Small House of Everything

Small House of Everything

Tuesday, October 18, 2022


 "By the Guns Forgot" by "Murray Leinster"  (Will F. Jenkins) (from Fifteen Western Tales, December 1947; reprinted in Westerns from the 40s:  Classic Tales from the Great Pulps, edited by Damon Knight, 1977)

For a gent who had only known peace at the flaming end of a six-gun, Buck Reynolds had a strange ambition.  He wanted to grow flowers -- on a worse man's coffin!

So speaketh the original magazine blurb for this story.

Buck Reynolds was "a small bow-legged man with wispy, sandy hair and an expression of truculent stubborness.  He limped a little from an old bullet wound."

The bullet wound was from when a cohort named Deacon shot him in the back of his leg, leaving him to be arrested by the law.  Deacon also shot and killed Joe Davis, Buck's best friend and partner in crime.  Buck and Joe were outlaws with a fierce local reputation who had only lately brought Deacon into their fold.  The final result was that Joe was dead, Buck went to the penitentary, and Deacon managed to escape unscathed, eventually building up a reputation as a local businessman.  Deacon was smart.  He still was an outlaw but he kept his hands pretty clean, ordering his gang to do the actual robbing and rustling.

Now Buck was put of the penitentary and back in the town of Animus.  His years in rpison had calmed him and he wanted only to live in peace.  While he was locked up he gained a strong interest in gardening and he dreamed of the day when he could just retire from all of civilization at the secluded hideout that he and Joe had established and live off his garden.  But first, there was one thing he had to do -- kill Deacon, the man who had betrayed Buck and his best friend.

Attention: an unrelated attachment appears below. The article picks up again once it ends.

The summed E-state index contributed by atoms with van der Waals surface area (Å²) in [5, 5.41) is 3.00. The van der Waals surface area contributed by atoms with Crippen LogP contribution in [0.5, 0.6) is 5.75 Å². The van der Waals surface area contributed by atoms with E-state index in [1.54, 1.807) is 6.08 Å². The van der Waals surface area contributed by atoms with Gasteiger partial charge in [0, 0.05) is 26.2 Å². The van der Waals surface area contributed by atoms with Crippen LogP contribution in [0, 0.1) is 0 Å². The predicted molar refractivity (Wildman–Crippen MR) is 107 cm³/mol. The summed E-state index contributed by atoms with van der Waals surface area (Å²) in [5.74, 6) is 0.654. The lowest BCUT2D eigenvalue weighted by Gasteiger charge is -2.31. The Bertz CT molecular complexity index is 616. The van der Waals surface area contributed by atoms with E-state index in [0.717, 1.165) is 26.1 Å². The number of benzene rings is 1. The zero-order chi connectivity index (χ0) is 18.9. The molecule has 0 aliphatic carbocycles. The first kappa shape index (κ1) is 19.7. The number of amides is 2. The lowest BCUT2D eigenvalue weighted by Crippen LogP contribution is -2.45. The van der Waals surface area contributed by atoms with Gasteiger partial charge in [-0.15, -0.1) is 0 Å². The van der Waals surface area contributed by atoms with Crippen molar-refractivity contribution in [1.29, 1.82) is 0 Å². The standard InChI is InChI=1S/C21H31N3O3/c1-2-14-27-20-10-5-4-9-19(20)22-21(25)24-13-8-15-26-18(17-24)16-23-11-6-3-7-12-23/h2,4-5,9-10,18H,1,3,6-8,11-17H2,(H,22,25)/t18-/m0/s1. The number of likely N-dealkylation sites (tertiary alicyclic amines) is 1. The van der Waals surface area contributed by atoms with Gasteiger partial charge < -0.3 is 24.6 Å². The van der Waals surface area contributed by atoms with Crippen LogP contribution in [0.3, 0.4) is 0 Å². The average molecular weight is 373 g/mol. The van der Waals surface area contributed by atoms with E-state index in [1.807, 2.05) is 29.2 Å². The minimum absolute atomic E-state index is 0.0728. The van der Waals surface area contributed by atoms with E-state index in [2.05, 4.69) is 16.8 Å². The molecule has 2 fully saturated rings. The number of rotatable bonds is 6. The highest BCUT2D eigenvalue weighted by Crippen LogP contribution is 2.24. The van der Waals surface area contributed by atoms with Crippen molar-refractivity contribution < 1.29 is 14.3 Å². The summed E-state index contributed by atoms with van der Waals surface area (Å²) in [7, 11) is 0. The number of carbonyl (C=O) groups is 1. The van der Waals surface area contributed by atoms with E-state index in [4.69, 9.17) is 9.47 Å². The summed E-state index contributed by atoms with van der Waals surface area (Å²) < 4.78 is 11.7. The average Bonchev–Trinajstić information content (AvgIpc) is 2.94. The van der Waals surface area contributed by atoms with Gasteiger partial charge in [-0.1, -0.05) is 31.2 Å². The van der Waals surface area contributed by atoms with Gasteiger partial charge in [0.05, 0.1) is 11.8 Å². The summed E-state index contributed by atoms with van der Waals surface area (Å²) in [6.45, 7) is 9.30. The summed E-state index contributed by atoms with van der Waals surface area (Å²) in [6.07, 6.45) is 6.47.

Joe's widow still lived in town and had put Joe's violent past behind her.  She had opened a small restaurant, raised her son, and now hoped he would get a job in Tucson and marry his sweetheart.  The widow had become friends with Deacon, who had recommended the boy for the Tucson job -- at least that's what she thought.  In reality, Deacon had brought the boy into his gang and he was now under arrest in Camino, awaiting trial for rustling.

Several problems develop.  One is that Deacon knows that Buck aims to kill him and will certainly try tomkill him first.  Another is that Buck's old hideout, where he had planned to retire and grow his garden, is now being used as Deacon's base of operations.  Joe's widow, not knowing that Deacon was  a bad guy and was using the hideout for his own criminal purposes, manages to send a map for the hideout to the sheriff in order to spoil any chance of Buck's using it.

The complications come hard and fast.  Now Buck has to face down Deacon and his gang, kill Deacon if he has the chance, somehow manage to stop a gold bullion robbery, save his hideout from the sheriff, manage to free Joe's son and turn him on to the straight and narrow without the widow finding out, and avoid any run-ins with the law, doing all this with a gun that has no bullets.  And he has to get some seeds for his garden.

Despite Damon Knight's claims,  this tale really cannot be considered a "classic."  It's a fast-moving tale with plenty of twists and turnsbut there's nothing momentous here, just good old-fashioned pulp writing -- the type Leinster excelled at.  If you're tired of meaningful literature, consider this a good palate cleanser.

NOTE:  The Damon Knight anthology has been reprinted in trade paperback in two volumes:  Western Classics:  From the Great Pulps and 7 Westerns of the 40s:  Classics from the Great Pulps, both 1978.  The Leinster story is in the latter.

1 comment:

  1. I have many Damon Knight anthologies, but not WESTERNS FROM THE 40s.. And, I've ready many Murray Leinster SF stories, but none of his Westerns. Time to go online and rectify that! Nice choice!